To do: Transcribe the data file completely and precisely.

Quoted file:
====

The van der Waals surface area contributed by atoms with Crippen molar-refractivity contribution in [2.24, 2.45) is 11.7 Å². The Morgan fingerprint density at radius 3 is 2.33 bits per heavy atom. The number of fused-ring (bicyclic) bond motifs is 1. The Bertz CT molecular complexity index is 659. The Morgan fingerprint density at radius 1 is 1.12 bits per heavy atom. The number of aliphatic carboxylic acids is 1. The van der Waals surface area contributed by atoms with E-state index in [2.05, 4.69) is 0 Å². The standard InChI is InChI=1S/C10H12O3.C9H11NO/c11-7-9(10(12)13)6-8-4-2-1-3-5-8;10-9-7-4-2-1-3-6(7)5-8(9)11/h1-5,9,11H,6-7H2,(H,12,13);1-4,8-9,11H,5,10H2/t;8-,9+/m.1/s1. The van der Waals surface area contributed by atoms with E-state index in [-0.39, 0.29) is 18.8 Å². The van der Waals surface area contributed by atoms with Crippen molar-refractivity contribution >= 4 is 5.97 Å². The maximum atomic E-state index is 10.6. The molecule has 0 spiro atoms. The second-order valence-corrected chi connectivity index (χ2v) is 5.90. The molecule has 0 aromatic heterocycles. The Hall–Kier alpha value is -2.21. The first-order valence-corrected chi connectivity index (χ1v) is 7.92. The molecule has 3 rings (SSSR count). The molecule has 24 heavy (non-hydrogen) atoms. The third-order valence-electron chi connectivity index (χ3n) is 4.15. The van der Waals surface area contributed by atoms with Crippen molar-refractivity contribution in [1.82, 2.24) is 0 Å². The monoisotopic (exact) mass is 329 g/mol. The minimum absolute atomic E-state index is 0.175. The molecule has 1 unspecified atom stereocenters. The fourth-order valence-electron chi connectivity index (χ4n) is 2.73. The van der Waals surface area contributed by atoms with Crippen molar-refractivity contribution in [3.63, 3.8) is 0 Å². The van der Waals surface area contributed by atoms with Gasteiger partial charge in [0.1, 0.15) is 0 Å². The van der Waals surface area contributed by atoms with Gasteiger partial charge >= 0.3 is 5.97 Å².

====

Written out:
The van der Waals surface area contributed by atoms with Crippen molar-refractivity contribution in [2.24, 2.45) is 11.7 Å². The Morgan fingerprint density at radius 3 is 2.33 bits per heavy atom. The number of fused-ring (bicyclic) bond motifs is 1. The Bertz CT molecular complexity index is 659. The Morgan fingerprint density at radius 1 is 1.12 bits per heavy atom. The number of aliphatic carboxylic acids is 1. The van der Waals surface area contributed by atoms with E-state index in [2.05, 4.69) is 0 Å². The standard InChI is InChI=1S/C10H12O3.C9H11NO/c11-7-9(10(12)13)6-8-4-2-1-3-5-8;10-9-7-4-2-1-3-6(7)5-8(9)11/h1-5,9,11H,6-7H2,(H,12,13);1-4,8-9,11H,5,10H2/t;8-,9+/m.1/s1. The van der Waals surface area contributed by atoms with E-state index in [-0.39, 0.29) is 18.8 Å². The van der Waals surface area contributed by atoms with Crippen molar-refractivity contribution >= 4 is 5.97 Å². The maximum atomic E-state index is 10.6. The molecule has 0 spiro atoms. The second-order valence-corrected chi connectivity index (χ2v) is 5.90. The molecule has 0 aromatic heterocycles. The Hall–Kier alpha value is -2.21. The first-order valence-corrected chi connectivity index (χ1v) is 7.92. The molecule has 3 rings (SSSR count). The molecule has 24 heavy (non-hydrogen) atoms. The third-order valence-electron chi connectivity index (χ3n) is 4.15. The van der Waals surface area contributed by atoms with Crippen molar-refractivity contribution in [1.82, 2.24) is 0 Å². The monoisotopic (exact) mass is 329 g/mol. The minimum absolute atomic E-state index is 0.175. The molecule has 1 unspecified atom stereocenters. The fourth-order valence-electron chi connectivity index (χ4n) is 2.73. The van der Waals surface area contributed by atoms with Crippen molar-refractivity contribution in [3.63, 3.8) is 0 Å². The van der Waals surface area contributed by atoms with Gasteiger partial charge in [0.1, 0.15) is 0 Å². The van der Waals surface area contributed by atoms with Gasteiger partial charge >= 0.3 is 5.97 Å².